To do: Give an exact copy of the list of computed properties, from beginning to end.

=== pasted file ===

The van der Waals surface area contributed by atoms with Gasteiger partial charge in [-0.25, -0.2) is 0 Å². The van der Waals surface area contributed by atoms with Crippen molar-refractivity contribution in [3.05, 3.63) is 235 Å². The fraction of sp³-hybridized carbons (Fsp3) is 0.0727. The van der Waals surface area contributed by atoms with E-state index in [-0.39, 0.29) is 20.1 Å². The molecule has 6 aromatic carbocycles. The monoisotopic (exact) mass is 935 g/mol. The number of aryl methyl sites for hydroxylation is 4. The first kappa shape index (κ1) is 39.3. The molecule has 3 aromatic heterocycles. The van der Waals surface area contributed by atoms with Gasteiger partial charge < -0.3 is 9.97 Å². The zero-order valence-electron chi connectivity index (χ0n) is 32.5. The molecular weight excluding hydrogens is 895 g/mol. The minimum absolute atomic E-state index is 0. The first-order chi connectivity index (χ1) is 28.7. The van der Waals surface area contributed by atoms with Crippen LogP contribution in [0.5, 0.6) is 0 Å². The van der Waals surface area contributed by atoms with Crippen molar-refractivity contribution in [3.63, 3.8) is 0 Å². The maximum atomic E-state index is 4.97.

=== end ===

The van der Waals surface area contributed by atoms with Gasteiger partial charge in [-0.25, -0.2) is 0 Å². The van der Waals surface area contributed by atoms with Crippen molar-refractivity contribution in [3.05, 3.63) is 235 Å². The fraction of sp³-hybridized carbons (Fsp3) is 0.0727. The van der Waals surface area contributed by atoms with E-state index in [-0.39, 0.29) is 20.1 Å². The molecule has 6 aromatic carbocycles. The monoisotopic (exact) mass is 935 g/mol. The number of aryl methyl sites for hydroxylation is 4. The first kappa shape index (κ1) is 39.3. The molecule has 3 aromatic heterocycles. The van der Waals surface area contributed by atoms with Gasteiger partial charge < -0.3 is 9.97 Å². The zero-order valence-electron chi connectivity index (χ0n) is 32.5. The molecular weight excluding hydrogens is 895 g/mol. The minimum absolute atomic E-state index is 0. The first-order chi connectivity index (χ1) is 28.7. The van der Waals surface area contributed by atoms with Crippen LogP contribution in [0.5, 0.6) is 0 Å². The van der Waals surface area contributed by atoms with Crippen molar-refractivity contribution in [3.63, 3.8) is 0 Å². The maximum atomic E-state index is 4.97.